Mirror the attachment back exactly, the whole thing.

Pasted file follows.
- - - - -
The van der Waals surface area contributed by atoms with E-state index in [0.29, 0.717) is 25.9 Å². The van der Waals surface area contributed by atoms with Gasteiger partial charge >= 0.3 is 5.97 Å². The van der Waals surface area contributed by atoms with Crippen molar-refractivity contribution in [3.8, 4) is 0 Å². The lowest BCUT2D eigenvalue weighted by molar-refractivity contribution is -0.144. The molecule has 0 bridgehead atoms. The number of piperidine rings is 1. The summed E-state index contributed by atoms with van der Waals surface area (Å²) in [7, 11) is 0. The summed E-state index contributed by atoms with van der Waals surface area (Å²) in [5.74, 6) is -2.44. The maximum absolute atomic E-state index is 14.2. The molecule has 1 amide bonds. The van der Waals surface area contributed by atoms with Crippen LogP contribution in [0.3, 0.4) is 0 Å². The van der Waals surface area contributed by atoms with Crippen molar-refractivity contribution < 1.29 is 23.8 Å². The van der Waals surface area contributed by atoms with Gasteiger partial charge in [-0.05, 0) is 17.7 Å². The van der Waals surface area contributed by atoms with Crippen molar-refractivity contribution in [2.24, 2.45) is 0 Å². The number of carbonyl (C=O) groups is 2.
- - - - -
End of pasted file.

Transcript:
The van der Waals surface area contributed by atoms with E-state index in [0.29, 0.717) is 25.9 Å². The van der Waals surface area contributed by atoms with Gasteiger partial charge >= 0.3 is 5.97 Å². The van der Waals surface area contributed by atoms with Crippen molar-refractivity contribution in [3.8, 4) is 0 Å². The lowest BCUT2D eigenvalue weighted by molar-refractivity contribution is -0.144. The molecule has 0 bridgehead atoms. The number of piperidine rings is 1. The summed E-state index contributed by atoms with van der Waals surface area (Å²) in [7, 11) is 0. The summed E-state index contributed by atoms with van der Waals surface area (Å²) in [5.74, 6) is -2.44. The maximum absolute atomic E-state index is 14.2. The molecule has 1 amide bonds. The van der Waals surface area contributed by atoms with Crippen LogP contribution in [0.3, 0.4) is 0 Å². The van der Waals surface area contributed by atoms with Crippen molar-refractivity contribution < 1.29 is 23.8 Å². The van der Waals surface area contributed by atoms with Gasteiger partial charge in [-0.05, 0) is 17.7 Å². The van der Waals surface area contributed by atoms with Crippen molar-refractivity contribution in [2.24, 2.45) is 0 Å². The number of carbonyl (C=O) groups is 2.